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B Vitamins in Foods

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Food NameB1B2B3B5B6B9B12
Butter, salted53442110330
Butter, whipped, with salt53442110330
Butter oil, anhydrous15310100
Cheese, blue2938210161729166361
Cheese, brick1435111828865201
Cheese, brie70520380690235652
Cheese, camembert284886301364227621
Cheese, caraway3145018019074180
Cheese, cheddar273758041374181
Cheese, cheshire462938041374181
Cheese, colby153759321079181
Cheese, cottage, creamed, large or small curd271639955746120
Cheese, cottage, creamed, with fruit3314215018168111
Cheese, cottage, nonfat, uncreamed, dry, large or small curd232261444461690
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The B Vitamins

B vitamins are a group of water-soluble vitamins that play important roles in cell metabolism. The B vitamins were once thought to be a single vitamin, referred to as vitamin B (much as people refer to vitamin C). Later research showed that they are chemically distinct vitamins that often coexist in the same foods. In general, supplements containing all eight are referred to as a vitamin B complex. Individual B vitamin supplements are referred to by the specific name of each vitamin (e.g., B1, B2, B3 etc.).

List of B Vitamins

  • Vitamin B1 (thiamine)
  • Vitamin B2 (riboflavin)
  • Vitamin B3 (niacin)
  • Vitamin B5 (pantothenic acid)
  • Vitamin B6 (pyridoxine)
  • Vitamin B7 (biotin)
  • Vitamin B9 (folic acid)
  • Vitamin B12 (cobalamin)

About DietGrail B Vitamins in Foods Database

This is a most comprehensive and convenient B Vitamins content of foods database.
Data for 7 B vitamins (thiamine, riboflavin, niacin, pantothenic acid, pyridoxine, folate and cobalamin) are presented in one table for ease of use and comparison.

Data for vitamin B7 (biotin or vitamin H) are available here: Biotin Content of Foods.

Vitamin B1 (thiamine)

Deficiency of thiamine causes beriberi.

Symptoms of this disease of the nervous system include weight loss, emotional disturbances, Wernicke's encephalopathy (impaired sensory perception), weakness and pain in the limbs, periods of irregular heartbeat, and edema (swelling of bodily tissues). Heart failure and death may occur in advanced cases. Chronic thiamine deficiency can also cause Korsakoff's syndrome, an irreversible psychosis characterized by amnesia and confabulation.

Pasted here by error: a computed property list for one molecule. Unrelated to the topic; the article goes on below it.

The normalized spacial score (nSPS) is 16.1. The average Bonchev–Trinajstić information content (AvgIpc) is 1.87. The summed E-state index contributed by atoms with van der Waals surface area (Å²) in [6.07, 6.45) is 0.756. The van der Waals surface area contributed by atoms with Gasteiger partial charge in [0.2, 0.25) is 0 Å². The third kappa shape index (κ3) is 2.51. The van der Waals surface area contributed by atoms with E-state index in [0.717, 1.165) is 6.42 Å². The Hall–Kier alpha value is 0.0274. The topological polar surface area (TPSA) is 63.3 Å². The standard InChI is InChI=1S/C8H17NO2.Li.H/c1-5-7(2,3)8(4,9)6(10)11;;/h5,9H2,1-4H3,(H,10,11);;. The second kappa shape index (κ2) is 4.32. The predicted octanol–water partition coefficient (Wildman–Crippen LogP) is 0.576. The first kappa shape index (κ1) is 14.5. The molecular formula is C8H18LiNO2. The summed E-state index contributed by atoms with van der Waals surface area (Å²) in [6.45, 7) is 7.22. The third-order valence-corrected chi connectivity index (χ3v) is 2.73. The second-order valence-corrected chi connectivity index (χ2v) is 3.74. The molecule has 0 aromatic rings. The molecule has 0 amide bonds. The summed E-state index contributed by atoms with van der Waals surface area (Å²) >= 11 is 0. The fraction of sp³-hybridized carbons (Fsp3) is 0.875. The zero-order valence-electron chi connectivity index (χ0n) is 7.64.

Vitamin B2 (riboflavin)

Deficiency of riboflavin causes ariboflavinosis.

Symptoms may include cheilosis (cracks in the lips), high sensitivity to sunlight, angular cheilitis, glossitis (inflammation of the tongue), seborrheic dermatitis or pseudo-syphilis (particularly affecting the scrotum or labia majora and the mouth), pharyngitis (sore throat), hyperemia, and edema of the pharyngeal and oral mucosa.

Vitamin B3 (niacin)

Deficiency of niacin, along with a deficiency of tryptophan causes pellagra.

Symptoms include aggression, dermatitis, insomnia, weakness, mental confusion, and diarrhea. In advanced cases, pellagra may lead to dementia and death (the 3(+1) Ds: dermatitis, diarrhea, dementia, and death).

Vitamin B5 (pantothenic acid)

Deficiency of pantothenic acid can result in acne and paresthesia, although it is uncommon.

Vitamin B6 (pyridoxine)

Deficiency of vitamin B6 may lead to microcytic anemia, depression, dermatitis, high blood pressure, water retention, and elevated levels of homocysteine.

Vitamin B7 (biotin)

Deficiency of biotin does not typically cause symptoms in adults but may lead to impaired growth and neurological disorders in infants. Multiple carboxylase deficiency, an inborn error of metabolism, can lead to biotin deficiency even when dietary biotin intake is normal.

Vitamin B9 (folic acid)

Deficiency of folic acid results in a macrocytic anemia, and elevated levels of homocysteine. Deficiency in pregnant women can lead to birth defects. Supplementation is often recommended during pregnancy. Researchers have shown that folic acid might also slow the harmful effects of age on the brain.

Vitamin B12 (cobalamin)

Vitamin B12 is involved in the cellular metabolism of carbohydrates, proteins and lipids. It is essential in the production of blood cells in bone marrow, nerve sheaths and proteins.

Vitamin B12 is not available from plant products. Therefore vitamin B12 deficiency is a concern for vegans.

Deficiency of vitamin B12 results in a macrocytic anemia, elevated homocysteine, peripheral neuropathy, memory loss and other cognitive deficits. It is most likely to occur among elderly people, as absorption through the gut declines with age; the autoimmune disease pernicious anemia is another common cause. It can also cause symptoms of mania and psychosis. In rare extreme cases, paralysis can result.

Directory of Web Apps for the B Vitamins

Web Apps for the B Vitamins


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